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An agent seeking emergency toll-billing information from a phone company now must write a memo explaining the emergency that makes such a request necessary. Ms. Caproni said a supervisor must approve the request.

In the past, phone companies could refuse the requests made in an “exigent letter.” But they were in a difficult position to do so because they didn’t know the circumstances of the apparent emergency.

Now, Ms. Caproni said, the letters sent to phone companies must provide more facts to help the company determine whether the emergency is serious enough to turn over the records without first receiving a subpoena.

“This, at least, creates a factual record,” Ms. Caproni said. “Assuming it passes the ‘straight-face test,’ we don’t anticipate any problems with the phone companies.”

According to a report from the Justice Department’s inspector general, more than 700 “exigent letters” were sent from 2003 to 2006.

“The numbers of true emergencies is far smaller than that,” Ms. Caproni said. “It’s a small number of true emergencies, though there are some. There are times when we have true emergencies, and we need things quickly.”

She said she is not sure how many letters have been sent under the new standards.

The upcoming IG report will be its third about the bureau’s expanded investigative power under the Patriot Act, which originally was passed in response to the 2001 terrorist attacks.

The first two reports focused mostly on NSLs, which allow the bureau to act unilaterally in demanding financial, phone and other records. Unlike typical subpoenas or search warrants, NSLs do not need judicial approval.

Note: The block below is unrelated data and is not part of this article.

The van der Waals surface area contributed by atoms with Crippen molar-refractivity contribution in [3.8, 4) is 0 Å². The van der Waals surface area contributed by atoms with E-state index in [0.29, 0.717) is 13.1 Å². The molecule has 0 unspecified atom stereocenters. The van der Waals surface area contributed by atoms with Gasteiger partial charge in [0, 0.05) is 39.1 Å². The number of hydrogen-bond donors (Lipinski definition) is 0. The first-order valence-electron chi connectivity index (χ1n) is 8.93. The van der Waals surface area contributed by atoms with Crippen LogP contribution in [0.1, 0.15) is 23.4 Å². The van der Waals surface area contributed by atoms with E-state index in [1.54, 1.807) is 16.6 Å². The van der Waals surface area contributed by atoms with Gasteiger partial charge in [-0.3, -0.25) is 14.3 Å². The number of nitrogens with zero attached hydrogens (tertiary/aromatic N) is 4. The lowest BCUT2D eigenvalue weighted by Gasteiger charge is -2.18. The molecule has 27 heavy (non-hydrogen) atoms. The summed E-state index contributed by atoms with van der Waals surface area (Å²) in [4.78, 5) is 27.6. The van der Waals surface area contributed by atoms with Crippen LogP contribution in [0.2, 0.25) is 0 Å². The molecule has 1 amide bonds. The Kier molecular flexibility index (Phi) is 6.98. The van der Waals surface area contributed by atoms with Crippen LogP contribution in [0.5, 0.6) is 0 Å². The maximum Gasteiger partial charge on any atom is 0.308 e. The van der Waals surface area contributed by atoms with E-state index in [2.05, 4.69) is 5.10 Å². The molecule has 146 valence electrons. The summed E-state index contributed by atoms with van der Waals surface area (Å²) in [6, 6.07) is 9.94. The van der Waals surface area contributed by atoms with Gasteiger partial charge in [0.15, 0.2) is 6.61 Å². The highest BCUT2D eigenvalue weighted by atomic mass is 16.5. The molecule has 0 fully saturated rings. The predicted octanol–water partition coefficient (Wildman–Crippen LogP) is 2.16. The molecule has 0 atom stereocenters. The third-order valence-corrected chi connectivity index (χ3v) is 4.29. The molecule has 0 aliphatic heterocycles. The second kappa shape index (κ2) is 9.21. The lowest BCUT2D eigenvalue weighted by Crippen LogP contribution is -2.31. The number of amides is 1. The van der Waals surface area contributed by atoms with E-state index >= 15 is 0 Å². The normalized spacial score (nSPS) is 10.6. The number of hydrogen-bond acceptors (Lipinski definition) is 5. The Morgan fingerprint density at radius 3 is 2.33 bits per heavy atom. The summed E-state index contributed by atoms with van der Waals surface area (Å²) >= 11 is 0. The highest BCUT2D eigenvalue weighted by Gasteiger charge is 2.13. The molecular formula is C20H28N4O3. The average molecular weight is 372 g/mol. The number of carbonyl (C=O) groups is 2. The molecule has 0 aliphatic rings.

The reports found widespread abuses.

“National Security Letters can be a valuable tool for the FBI to use in detecting and preventing acts of terrorism. But abuses should not be tolerated; there’s too much at stake for the FBI to get it wrong,” Sen. Charles E. Grassley, Iowa Republican and member of the Judiciary Committee, said Monday. “The FBI needs better transparency and accountability, and those who broke the rules should be held accountable.”

Ms. Caproni said the biggest problems with NSLs were similar to those regarding “exigent letters” in the Times and the Post case. She described them not as malicious, but as “procedural” or “failure of care.”

In 2007, the bureau increased training about NSLs and created a work-flow system that ensures supervisory review. Every NSL also must be reviewed by a bureau lawyer, she said.

Despite the changes, Ms. Caproni doesn’t suspect any fewer NSLs are being sent.

Mr. German thinks the bureau’s internal changes are not enough. “This requires outside oversight,” he said. “Getting the courts involved is the most important check against abuses of executive power.”